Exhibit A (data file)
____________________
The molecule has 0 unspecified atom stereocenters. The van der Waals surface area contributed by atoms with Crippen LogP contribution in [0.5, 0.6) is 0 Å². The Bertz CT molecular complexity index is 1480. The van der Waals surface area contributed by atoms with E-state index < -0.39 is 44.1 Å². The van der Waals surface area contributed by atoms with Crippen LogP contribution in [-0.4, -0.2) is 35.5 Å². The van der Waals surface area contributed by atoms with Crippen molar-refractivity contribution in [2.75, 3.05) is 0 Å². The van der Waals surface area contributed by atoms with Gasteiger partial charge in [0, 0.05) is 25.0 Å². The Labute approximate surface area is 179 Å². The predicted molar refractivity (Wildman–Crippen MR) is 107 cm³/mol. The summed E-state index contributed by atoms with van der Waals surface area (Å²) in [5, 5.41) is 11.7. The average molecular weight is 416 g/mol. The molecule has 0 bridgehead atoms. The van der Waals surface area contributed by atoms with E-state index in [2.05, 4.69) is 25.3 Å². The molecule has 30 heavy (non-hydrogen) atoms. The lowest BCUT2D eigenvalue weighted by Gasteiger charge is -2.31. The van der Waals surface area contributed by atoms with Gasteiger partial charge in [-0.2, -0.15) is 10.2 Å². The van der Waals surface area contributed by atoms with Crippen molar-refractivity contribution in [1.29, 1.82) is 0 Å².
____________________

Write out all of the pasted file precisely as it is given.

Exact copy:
The molecule has 0 unspecified atom stereocenters. The van der Waals surface area contributed by atoms with Crippen LogP contribution in [0.5, 0.6) is 0 Å². The Bertz CT molecular complexity index is 1480. The van der Waals surface area contributed by atoms with E-state index < -0.39 is 44.1 Å². The van der Waals surface area contributed by atoms with Crippen LogP contribution in [-0.4, -0.2) is 35.5 Å². The van der Waals surface area contributed by atoms with Crippen molar-refractivity contribution in [2.75, 3.05) is 0 Å². The van der Waals surface area contributed by atoms with Gasteiger partial charge in [0, 0.05) is 25.0 Å². The Labute approximate surface area is 179 Å². The predicted molar refractivity (Wildman–Crippen MR) is 107 cm³/mol. The summed E-state index contributed by atoms with van der Waals surface area (Å²) in [5, 5.41) is 11.7. The average molecular weight is 416 g/mol. The molecule has 0 bridgehead atoms. The van der Waals surface area contributed by atoms with E-state index in [2.05, 4.69) is 25.3 Å². The molecule has 30 heavy (non-hydrogen) atoms. The lowest BCUT2D eigenvalue weighted by Gasteiger charge is -2.31. The van der Waals surface area contributed by atoms with Gasteiger partial charge in [-0.2, -0.15) is 10.2 Å². The van der Waals surface area contributed by atoms with Crippen molar-refractivity contribution in [1.29, 1.82) is 0 Å².